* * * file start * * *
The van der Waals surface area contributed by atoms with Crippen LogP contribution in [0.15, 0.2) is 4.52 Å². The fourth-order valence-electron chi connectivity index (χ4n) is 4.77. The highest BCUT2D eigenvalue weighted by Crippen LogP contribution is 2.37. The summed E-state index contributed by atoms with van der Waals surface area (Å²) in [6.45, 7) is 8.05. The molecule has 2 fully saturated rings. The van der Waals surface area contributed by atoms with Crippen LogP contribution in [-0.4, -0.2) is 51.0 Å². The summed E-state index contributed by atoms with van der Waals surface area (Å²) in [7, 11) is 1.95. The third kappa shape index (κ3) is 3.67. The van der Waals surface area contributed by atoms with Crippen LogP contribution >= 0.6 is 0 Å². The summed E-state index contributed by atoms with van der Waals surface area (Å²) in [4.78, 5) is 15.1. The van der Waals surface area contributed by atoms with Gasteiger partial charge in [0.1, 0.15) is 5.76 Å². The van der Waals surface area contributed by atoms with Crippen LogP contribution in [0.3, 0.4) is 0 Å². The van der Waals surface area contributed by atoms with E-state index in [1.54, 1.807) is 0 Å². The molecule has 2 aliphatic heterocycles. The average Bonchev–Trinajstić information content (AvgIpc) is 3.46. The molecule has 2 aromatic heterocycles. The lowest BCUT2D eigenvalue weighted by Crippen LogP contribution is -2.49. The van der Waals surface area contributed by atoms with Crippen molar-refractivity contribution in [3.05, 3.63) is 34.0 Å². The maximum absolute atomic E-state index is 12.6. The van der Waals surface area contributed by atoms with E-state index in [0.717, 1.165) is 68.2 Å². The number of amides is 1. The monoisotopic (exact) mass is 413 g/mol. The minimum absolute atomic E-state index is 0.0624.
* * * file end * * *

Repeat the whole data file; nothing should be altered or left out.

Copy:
The van der Waals surface area contributed by atoms with Crippen LogP contribution in [0.15, 0.2) is 4.52 Å². The fourth-order valence-electron chi connectivity index (χ4n) is 4.77. The highest BCUT2D eigenvalue weighted by Crippen LogP contribution is 2.37. The summed E-state index contributed by atoms with van der Waals surface area (Å²) in [6.45, 7) is 8.05. The molecule has 2 fully saturated rings. The van der Waals surface area contributed by atoms with Crippen LogP contribution in [-0.4, -0.2) is 51.0 Å². The summed E-state index contributed by atoms with van der Waals surface area (Å²) in [7, 11) is 1.95. The third kappa shape index (κ3) is 3.67. The van der Waals surface area contributed by atoms with Crippen LogP contribution >= 0.6 is 0 Å². The summed E-state index contributed by atoms with van der Waals surface area (Å²) in [4.78, 5) is 15.1. The van der Waals surface area contributed by atoms with Gasteiger partial charge in [0.1, 0.15) is 5.76 Å². The van der Waals surface area contributed by atoms with Crippen LogP contribution in [0.3, 0.4) is 0 Å². The van der Waals surface area contributed by atoms with E-state index in [1.54, 1.807) is 0 Å². The molecule has 2 aliphatic heterocycles. The average Bonchev–Trinajstić information content (AvgIpc) is 3.46. The molecule has 2 aromatic heterocycles. The lowest BCUT2D eigenvalue weighted by Crippen LogP contribution is -2.49. The van der Waals surface area contributed by atoms with Crippen molar-refractivity contribution in [3.05, 3.63) is 34.0 Å². The maximum absolute atomic E-state index is 12.6. The van der Waals surface area contributed by atoms with E-state index in [0.717, 1.165) is 68.2 Å². The number of amides is 1. The monoisotopic (exact) mass is 413 g/mol. The minimum absolute atomic E-state index is 0.0624.